20. Just to be fair, as per B Germains WL chart, by 250 jumps you could have been on a 135 (at 1.0) or even a 120 (at 1.1). Yes, but according to this proposal, I couldn't have even been on the 150 until I had 100 jumps and done things including front riser maneuvers that would have been difficult or maybe impossible for me. And according to the SIM, I shouldn't have been on that canopy until 500 jumps. While I am small, there are many skydivers that are smaller (to the tune of 10 - 30 lbs) than me and I think this warrants the extra column or two to the left and some consideration on the skill set required to downsize. And it's not like it's that hard to do that. There is no damage to the larger jumpers to put the appropriate restrictions on smaller jumpers. To say the smaller jumpers are out of luck because there are more bigger jumpers is just silly. You are right that a 150 usually wasn't that bad for me at .9, though the switch to the 135 and later the 119 was definitely appreciated. I do not believe at my size those two sizes are that's a matter of getting there and that is what concerns me about this proposal. I would not go as far as to say that it was that more responsive than what a larger jumper would be on at a higher wingloading, it wasn't that responsive unless we are talking about detecting turbulence. I'm not complaining about a difference .1 in wingloading vs a larger jumper though. It's the much more dramatic differences in allowable wingloading (and lack of taking that into account on the skills required to download).
  21. Citing high winds is not going to make your case. Much like canopies, the degree of wind you can handle goes up with experience. If you have less than 100 jumps, you simply shouldn't be jumping in winds too high for a 1.0 WL. If the winds are blowing that hard, you should be on the ground, not finding a smaller canopy to just to get you up in the air. One issue is that many light people will not be on 1.0 WL or anywhere close for the first 100 (or more jumps) according to this chart or most other recommendations. I was not jumping in crazy winds, but still had a few elevator rides and a bunch of extra turbulence that no one else felt. And that was on my high performance Sabre1 150 at .9 wingloading (for about 250 jumps).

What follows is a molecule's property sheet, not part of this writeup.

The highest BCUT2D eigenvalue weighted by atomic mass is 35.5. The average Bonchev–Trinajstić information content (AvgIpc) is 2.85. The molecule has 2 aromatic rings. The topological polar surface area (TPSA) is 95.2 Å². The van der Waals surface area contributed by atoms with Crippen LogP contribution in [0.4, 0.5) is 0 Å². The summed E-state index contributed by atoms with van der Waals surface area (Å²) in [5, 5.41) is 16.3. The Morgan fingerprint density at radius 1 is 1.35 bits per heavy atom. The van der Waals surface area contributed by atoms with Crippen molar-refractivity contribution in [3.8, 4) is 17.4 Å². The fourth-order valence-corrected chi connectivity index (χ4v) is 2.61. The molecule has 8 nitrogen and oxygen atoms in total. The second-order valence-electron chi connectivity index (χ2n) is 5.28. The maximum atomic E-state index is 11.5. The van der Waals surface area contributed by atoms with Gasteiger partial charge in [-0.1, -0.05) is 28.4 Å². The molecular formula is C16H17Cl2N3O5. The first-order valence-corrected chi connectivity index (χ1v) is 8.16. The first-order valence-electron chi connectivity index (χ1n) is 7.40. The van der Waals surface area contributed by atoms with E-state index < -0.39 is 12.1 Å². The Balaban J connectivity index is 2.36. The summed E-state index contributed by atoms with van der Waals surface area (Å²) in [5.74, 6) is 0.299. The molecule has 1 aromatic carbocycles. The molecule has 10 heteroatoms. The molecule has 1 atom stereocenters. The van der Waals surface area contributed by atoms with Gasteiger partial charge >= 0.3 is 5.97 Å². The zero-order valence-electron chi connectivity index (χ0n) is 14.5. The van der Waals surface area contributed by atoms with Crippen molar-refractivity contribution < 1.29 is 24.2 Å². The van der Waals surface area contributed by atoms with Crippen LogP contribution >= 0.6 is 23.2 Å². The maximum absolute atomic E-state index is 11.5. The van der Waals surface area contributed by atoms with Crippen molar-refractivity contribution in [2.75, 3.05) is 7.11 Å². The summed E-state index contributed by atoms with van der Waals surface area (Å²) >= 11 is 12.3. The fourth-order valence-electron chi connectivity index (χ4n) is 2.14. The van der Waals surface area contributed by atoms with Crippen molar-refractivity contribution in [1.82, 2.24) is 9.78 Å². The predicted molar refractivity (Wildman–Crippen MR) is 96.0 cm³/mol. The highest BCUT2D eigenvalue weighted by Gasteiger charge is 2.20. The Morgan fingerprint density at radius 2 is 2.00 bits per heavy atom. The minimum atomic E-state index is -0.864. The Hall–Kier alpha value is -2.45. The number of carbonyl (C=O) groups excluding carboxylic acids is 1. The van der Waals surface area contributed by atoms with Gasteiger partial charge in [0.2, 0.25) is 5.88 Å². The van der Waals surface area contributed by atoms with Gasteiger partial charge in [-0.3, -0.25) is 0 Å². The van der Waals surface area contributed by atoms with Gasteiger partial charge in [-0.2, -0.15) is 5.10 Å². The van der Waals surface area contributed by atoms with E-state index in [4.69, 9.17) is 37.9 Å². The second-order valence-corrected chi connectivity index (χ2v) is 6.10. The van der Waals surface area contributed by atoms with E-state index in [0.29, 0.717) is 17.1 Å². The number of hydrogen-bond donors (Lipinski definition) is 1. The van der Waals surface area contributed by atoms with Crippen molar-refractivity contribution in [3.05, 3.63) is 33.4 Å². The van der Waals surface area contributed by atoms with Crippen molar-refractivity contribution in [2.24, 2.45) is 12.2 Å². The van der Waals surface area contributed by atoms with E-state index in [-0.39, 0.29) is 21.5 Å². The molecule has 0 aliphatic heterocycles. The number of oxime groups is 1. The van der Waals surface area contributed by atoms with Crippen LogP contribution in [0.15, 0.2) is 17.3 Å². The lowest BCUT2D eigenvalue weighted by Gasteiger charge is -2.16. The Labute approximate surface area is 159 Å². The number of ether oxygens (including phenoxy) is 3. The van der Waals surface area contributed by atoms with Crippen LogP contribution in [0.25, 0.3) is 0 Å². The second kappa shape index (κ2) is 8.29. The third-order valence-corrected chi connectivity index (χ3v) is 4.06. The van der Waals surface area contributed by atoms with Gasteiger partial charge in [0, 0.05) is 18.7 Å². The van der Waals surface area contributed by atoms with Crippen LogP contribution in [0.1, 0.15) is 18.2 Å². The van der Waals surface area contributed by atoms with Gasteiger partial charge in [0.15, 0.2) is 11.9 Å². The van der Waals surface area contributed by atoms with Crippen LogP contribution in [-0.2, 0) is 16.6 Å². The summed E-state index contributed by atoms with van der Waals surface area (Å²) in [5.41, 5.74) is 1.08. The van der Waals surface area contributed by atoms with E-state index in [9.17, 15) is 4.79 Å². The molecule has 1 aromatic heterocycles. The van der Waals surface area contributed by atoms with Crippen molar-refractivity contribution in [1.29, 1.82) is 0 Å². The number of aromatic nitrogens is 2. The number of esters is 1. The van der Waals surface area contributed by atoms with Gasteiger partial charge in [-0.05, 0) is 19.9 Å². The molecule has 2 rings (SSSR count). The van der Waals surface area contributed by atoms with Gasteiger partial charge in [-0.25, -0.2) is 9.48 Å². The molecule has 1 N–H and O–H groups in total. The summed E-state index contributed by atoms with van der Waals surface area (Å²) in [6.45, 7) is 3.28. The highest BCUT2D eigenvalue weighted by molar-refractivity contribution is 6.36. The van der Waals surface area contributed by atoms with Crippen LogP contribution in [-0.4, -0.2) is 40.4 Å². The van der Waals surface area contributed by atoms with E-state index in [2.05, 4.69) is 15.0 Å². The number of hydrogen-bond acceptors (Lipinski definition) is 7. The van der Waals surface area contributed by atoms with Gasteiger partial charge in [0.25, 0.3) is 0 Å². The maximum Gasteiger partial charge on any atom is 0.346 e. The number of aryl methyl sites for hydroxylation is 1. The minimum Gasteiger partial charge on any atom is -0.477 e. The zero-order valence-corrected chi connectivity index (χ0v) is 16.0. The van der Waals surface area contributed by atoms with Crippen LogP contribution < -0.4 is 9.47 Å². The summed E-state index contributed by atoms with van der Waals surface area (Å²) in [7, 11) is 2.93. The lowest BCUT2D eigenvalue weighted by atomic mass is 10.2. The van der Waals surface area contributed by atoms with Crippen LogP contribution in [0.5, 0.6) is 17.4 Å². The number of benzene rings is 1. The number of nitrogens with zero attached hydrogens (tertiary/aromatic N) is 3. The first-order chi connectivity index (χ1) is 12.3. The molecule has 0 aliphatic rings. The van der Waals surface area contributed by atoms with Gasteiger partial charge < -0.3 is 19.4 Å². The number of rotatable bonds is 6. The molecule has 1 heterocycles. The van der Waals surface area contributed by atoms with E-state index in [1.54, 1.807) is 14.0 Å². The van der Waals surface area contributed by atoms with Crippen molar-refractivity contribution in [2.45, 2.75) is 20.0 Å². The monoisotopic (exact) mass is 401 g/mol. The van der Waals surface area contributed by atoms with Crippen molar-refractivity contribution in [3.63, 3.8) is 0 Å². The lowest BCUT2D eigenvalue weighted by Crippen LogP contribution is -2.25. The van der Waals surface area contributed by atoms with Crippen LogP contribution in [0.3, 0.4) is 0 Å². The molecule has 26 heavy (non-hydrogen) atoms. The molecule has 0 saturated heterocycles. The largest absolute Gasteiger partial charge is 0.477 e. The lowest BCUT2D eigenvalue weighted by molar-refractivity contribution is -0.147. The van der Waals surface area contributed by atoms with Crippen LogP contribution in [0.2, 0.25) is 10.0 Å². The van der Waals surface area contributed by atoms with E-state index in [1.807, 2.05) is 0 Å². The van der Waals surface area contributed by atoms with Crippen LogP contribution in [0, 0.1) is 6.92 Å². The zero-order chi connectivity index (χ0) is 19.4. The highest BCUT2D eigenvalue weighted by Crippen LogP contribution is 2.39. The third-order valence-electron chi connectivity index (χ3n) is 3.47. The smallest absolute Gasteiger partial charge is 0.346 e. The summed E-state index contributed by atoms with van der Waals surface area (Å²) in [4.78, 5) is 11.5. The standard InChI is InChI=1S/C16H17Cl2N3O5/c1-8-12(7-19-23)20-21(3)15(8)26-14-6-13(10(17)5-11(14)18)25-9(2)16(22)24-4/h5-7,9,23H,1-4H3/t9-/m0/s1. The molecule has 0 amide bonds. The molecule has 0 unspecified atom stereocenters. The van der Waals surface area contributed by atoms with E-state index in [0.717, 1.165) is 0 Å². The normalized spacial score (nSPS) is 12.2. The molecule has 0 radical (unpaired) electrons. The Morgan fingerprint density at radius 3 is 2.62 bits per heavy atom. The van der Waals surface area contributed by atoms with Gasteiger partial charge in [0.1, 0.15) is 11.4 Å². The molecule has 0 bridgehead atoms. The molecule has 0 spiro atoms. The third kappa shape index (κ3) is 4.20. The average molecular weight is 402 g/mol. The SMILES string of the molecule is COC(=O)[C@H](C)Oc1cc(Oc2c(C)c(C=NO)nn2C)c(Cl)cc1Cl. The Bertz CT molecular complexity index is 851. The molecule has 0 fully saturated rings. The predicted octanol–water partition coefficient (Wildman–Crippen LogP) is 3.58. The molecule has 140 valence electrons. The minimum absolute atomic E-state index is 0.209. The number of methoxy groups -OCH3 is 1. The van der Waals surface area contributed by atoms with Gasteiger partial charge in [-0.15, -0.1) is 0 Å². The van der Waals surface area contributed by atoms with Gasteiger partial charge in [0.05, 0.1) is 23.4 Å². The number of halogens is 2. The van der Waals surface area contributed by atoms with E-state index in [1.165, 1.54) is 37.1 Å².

22. I like it. The canopy coaching may be a bit hard on small dzs, but there should always be someone to be able to do the basic course. Do you have a specific number in mind for wingloading and/or where is the line for type of canopy ("fully" elliptical or crossbraced) where the advanced canopy training is required?
  23. I lack upper body strength and I jump a canopy loaded about 1.0. There are things I can do to reduce the front riser pressure to a point at which I can easily pull them down (holding them down is another story). Being weak isn't a good excuse for not learning to use all available control inputs. I also lack the upper body strength I would like, but could use front risers reasonably well for turns and dives at 1 to 1 wingloading. Before that I did pull-ups or just didn't get much in the way of results even when the risers had some give. The issue is that this chart does not have small people even close to a 1 to 1 wingloading when they are to perform these actions or stay on the same canopy forever. The low end of the chart has a 55 pound range. Broken record: Why can't there be a couple more columns to the left for light folks rather than lumping the 85 lb people with the 140 lb people? Or if we get research to say that smaller canopies are a so much more aggressive even at a light wingloading that we need that massive range, why can't we also understand that there are some things like front risers or landing with almost no forward speed on an 8mph wind day that are going to be more difficult by making this restriction? We need input from small experienced jumpers to make the lower end of this chart. Having larger jumpers guess based on what has been done in the past without ever having to experience it or without putting the research into it is not reasonable. Slowing/stopping the progress of smaller jumpers by only considering the cherry-picked pieces of the puzzle doesn't seem at all fair. That being said, I do appreciate the effort being put into the chart. It needs some work on the low end, but is a big improvement on the SIM.
  24. Thank you! However, to be fair, I don't think that those fake "rules" are simply the product of small dropzones. I have never been told any of those things (or any other bizarre thing of that nature) by anyone at the three small dzs I regularly jump at. Maybe I am just incredibly lucky to get good advice on a regular basis, but I doubt that most small dzs are that closed off from progress and lessons learned.